The Sunday News
Bruce Ndlovu, Sunday Life Reporter
TOGETHER with his trusted keyboard and guitar, Tafirenyika “Tafi” Dube has become a permanent feature outside Pioneer House Building in Bulawayo.
To passersby, there is little to separate Tafi from the duo that make up the men at work sculpture that has hung over Pioneer House’s White Hall for over five decades.
A description of 8th Avenue and Fife Street would not be complete without mention of those two men at work, forever suspended in time, or Tafi, a man who not only seems to have borrowed Don Williams’ voice while he was alive, but has also taken outright ownership of it since the country star finally bowed out in 2017.
However, despite his status as perhaps Bulawayo’s most well-known street performer, Tafi has never had it easy on the streets of Bulawayo. According to the performer, while some hear Don Williams singing from beyond the grave when they listen to him on his own stage, that little piece of Bulawayo on 8th Avenue and Fife Street, others only hear a lowly crooner only worthy of being compensated with a cup of tea when they book him for performances.
“Some people will pay you using tea,” Tafi said during an interview on the Enkundleni podcast.
“You either get tea or US$50, and when you ask about further payment, they tell you that further payment is coming. So that woman (his manager Sally Dube) said that, you’re a breadwinner and there are people that want to use you so whenever they approach you, you should tell me.”
As he is visually impaired, Tafi said some unscrupulous content creators sometimes shoot footage of him and solicit for donor funds without his knowledge.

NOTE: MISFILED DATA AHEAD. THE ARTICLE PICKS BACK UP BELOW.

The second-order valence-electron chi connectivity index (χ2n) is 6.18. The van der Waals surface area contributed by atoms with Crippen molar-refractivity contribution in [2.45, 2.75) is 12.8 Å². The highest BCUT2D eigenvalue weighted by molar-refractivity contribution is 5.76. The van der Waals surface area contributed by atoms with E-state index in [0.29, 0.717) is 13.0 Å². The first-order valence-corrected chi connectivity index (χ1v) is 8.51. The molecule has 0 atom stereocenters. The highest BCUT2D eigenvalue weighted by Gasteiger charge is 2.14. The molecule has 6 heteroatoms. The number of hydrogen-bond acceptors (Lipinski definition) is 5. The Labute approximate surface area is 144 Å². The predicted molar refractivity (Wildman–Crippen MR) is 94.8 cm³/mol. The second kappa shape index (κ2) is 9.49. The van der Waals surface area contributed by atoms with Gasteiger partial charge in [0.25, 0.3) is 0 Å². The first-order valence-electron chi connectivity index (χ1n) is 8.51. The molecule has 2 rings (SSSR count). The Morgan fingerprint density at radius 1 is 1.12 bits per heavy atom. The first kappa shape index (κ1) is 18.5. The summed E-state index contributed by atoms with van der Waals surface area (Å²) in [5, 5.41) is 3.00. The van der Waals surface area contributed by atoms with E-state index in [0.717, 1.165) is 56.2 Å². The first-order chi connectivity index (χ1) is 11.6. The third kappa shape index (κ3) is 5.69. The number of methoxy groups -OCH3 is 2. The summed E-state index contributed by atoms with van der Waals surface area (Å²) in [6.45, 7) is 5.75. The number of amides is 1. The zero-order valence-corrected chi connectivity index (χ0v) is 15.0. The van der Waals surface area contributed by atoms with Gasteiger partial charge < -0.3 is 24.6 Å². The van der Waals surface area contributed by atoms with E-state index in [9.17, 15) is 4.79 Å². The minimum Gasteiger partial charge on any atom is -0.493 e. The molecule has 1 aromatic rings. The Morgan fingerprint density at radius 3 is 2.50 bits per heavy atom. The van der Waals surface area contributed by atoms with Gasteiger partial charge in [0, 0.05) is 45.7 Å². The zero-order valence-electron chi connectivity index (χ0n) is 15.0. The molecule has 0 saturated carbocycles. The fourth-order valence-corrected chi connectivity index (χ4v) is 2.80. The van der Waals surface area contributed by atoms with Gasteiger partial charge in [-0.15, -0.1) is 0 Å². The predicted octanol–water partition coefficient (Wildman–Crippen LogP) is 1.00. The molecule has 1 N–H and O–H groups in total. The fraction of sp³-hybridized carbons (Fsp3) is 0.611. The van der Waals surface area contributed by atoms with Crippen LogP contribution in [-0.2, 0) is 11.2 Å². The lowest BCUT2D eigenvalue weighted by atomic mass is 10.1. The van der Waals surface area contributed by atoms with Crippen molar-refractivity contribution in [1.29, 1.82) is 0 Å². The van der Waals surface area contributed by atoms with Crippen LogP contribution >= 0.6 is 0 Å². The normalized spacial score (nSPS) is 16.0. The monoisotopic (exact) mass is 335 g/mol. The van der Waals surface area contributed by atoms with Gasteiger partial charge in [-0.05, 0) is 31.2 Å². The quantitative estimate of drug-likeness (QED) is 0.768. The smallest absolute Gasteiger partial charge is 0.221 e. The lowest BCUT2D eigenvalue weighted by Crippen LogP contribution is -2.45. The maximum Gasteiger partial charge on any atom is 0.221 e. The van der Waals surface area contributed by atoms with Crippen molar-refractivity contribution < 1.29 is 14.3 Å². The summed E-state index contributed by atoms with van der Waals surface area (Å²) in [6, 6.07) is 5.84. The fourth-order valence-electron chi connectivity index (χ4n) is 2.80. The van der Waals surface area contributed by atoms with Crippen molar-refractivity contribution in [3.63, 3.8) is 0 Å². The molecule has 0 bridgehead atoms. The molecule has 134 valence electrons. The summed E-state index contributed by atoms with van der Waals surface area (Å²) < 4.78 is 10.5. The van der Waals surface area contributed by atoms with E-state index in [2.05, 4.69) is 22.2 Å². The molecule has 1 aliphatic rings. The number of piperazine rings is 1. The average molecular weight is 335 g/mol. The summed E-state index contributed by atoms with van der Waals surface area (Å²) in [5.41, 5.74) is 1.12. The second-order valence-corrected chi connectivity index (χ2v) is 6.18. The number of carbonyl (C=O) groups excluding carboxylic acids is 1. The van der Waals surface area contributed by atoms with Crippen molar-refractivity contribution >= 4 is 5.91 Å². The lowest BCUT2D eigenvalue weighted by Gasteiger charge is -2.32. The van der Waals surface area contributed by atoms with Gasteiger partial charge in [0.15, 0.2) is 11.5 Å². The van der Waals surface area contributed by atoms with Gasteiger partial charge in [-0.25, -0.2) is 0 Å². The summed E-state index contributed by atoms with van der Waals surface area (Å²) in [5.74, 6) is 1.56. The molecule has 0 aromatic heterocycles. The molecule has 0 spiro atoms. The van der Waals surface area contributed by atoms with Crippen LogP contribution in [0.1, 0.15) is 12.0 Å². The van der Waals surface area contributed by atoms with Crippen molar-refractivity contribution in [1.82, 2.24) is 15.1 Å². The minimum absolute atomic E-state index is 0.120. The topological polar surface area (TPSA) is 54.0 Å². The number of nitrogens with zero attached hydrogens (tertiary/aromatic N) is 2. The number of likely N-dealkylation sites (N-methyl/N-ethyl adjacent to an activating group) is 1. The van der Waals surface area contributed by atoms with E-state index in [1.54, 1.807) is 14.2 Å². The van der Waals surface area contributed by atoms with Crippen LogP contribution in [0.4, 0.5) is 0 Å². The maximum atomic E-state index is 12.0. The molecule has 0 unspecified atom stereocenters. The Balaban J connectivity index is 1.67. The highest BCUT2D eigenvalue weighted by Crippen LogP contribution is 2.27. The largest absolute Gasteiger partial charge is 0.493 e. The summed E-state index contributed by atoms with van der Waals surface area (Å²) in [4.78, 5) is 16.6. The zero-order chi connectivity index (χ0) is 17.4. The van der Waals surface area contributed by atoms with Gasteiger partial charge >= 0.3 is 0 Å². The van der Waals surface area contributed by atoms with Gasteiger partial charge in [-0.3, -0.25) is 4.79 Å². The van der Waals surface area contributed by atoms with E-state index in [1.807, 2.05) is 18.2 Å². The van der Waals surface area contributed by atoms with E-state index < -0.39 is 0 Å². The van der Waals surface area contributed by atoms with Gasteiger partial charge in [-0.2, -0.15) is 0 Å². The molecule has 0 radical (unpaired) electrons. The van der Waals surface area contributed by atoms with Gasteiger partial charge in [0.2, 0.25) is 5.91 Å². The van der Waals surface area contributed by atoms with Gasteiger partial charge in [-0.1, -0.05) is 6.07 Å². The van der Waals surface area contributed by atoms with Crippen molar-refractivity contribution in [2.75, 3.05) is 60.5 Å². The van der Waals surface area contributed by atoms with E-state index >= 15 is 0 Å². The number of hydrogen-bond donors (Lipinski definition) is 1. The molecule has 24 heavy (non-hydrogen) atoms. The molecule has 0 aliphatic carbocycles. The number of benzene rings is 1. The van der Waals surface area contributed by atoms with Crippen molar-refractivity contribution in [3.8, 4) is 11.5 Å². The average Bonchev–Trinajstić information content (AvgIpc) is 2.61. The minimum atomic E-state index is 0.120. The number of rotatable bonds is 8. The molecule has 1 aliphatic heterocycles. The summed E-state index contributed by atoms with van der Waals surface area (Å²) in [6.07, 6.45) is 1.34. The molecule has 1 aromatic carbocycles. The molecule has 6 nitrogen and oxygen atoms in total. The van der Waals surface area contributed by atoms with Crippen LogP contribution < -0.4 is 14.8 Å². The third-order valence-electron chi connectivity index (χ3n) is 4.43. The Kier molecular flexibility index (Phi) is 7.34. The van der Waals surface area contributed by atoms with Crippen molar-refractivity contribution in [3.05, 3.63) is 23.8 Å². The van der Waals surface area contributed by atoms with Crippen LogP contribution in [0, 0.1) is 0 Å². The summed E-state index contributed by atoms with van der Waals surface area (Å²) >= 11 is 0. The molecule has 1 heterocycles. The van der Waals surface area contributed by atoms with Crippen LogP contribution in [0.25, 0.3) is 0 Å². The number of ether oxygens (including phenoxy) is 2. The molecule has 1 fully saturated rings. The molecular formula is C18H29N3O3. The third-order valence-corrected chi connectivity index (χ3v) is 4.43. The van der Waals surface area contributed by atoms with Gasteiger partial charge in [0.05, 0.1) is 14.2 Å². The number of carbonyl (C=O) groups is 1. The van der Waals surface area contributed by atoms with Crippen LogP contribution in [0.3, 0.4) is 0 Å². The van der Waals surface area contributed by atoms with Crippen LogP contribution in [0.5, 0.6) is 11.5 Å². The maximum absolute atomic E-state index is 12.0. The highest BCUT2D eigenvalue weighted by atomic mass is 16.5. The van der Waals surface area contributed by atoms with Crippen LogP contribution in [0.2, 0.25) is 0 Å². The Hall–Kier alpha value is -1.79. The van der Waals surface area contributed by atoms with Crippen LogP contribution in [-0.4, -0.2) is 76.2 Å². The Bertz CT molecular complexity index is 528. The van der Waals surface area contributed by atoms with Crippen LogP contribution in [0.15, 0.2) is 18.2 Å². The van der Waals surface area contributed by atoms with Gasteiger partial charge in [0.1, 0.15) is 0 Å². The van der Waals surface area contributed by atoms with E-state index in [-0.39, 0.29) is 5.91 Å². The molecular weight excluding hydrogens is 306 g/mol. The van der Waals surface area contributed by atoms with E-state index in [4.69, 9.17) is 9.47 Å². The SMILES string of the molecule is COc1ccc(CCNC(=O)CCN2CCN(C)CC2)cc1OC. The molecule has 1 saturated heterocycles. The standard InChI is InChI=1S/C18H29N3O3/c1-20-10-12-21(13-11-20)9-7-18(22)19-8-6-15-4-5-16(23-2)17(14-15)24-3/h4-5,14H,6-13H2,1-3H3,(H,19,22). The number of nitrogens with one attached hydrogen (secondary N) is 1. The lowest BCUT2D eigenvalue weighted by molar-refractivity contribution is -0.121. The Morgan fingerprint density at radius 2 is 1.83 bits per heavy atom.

“Some people that take me for shows are good and some are bad. Someone will come and say they need a video of me and they sell it abroad and I don’t get a cent of it. They say this is someone that is blind we are helping in Bulawayo but when I ask about the money, they keep on saying it will come until I also forget about it. Others take a video without my knowledge and you will hear people going around saying you have money now since you appear on TV. I would not have any knowledge of the video,” he said.
While collaboration is the lifeblood of the arts, Tafi said he often found himself isolated as artistes in the city, except for IYASA and Impumelelo Shining Stars, seemed to shun working with the disabled. He singled out young music hotshot, Msiz’kay, as one of the few that were always ready to show him kindness, including supporting him financially whenever possible.
“Most Bulawayo groups don’t want to work with a visually impaired person. They’re very choosy except for maybe IYASA or Impumelelo Shining Stars. Impumelelo took me to a gig last year and I made as much as US$2000. Others don’t want to work with me because I am blind. Black Umfolosi used to try but others say we will call you but never do. Maybe it’s because my kit is not complete,” he said.
Tafi said he usually also found himself on the wrong side of abuse by some passersby, with some senselessly pressing keys on his keyboard and inflicting damage to an instrument that was a key part of his income.
“Where I currently play, people do a lot of wrong things. Some just pass by and press the keyboard for no reason when I’m playing and it damages my keyboard. This is something that really bothers me. You can’t really say who it is but some of the people are really grown people who take advantage of the fact that I’m blind and I can’t do anything. These are normal people who don’t even take drugs. As blind people we suffer and go through a lot because people just say what can this person do to me. But what can we do, this is how the Lord made us?” he said.